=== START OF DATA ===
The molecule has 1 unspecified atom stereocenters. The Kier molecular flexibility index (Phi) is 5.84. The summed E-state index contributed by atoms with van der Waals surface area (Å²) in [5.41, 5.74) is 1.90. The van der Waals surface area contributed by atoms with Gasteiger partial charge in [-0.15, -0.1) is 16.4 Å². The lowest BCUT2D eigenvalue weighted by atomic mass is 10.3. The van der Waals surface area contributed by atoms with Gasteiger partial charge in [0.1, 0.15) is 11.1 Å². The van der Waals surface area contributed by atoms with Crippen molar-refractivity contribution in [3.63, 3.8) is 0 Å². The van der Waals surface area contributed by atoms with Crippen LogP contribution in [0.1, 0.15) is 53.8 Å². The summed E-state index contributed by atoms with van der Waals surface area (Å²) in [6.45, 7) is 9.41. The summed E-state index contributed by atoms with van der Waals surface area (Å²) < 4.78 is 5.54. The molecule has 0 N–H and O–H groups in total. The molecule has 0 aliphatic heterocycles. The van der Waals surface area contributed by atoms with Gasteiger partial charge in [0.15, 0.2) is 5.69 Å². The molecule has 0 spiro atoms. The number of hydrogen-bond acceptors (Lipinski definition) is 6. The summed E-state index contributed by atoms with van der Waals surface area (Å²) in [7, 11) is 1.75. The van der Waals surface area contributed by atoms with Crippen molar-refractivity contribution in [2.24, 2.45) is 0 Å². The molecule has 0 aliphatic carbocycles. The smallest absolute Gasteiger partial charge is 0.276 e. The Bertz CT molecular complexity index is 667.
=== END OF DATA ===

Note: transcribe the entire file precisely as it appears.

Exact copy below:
The molecule has 1 unspecified atom stereocenters. The Kier molecular flexibility index (Phi) is 5.84. The summed E-state index contributed by atoms with van der Waals surface area (Å²) in [5.41, 5.74) is 1.90. The van der Waals surface area contributed by atoms with Gasteiger partial charge in [-0.15, -0.1) is 16.4 Å². The lowest BCUT2D eigenvalue weighted by atomic mass is 10.3. The van der Waals surface area contributed by atoms with Gasteiger partial charge in [0.1, 0.15) is 11.1 Å². The van der Waals surface area contributed by atoms with Crippen molar-refractivity contribution in [3.63, 3.8) is 0 Å². The van der Waals surface area contributed by atoms with Crippen LogP contribution in [0.1, 0.15) is 53.8 Å². The summed E-state index contributed by atoms with van der Waals surface area (Å²) in [6.45, 7) is 9.41. The summed E-state index contributed by atoms with van der Waals surface area (Å²) < 4.78 is 5.54. The molecule has 0 N–H and O–H groups in total. The molecule has 0 aliphatic heterocycles. The van der Waals surface area contributed by atoms with Gasteiger partial charge in [0.15, 0.2) is 5.69 Å². The molecule has 0 spiro atoms. The number of hydrogen-bond acceptors (Lipinski definition) is 6. The summed E-state index contributed by atoms with van der Waals surface area (Å²) in [7, 11) is 1.75. The van der Waals surface area contributed by atoms with Crippen molar-refractivity contribution in [2.24, 2.45) is 0 Å². The molecule has 0 aliphatic carbocycles. The smallest absolute Gasteiger partial charge is 0.276 e. The Bertz CT molecular complexity index is 667.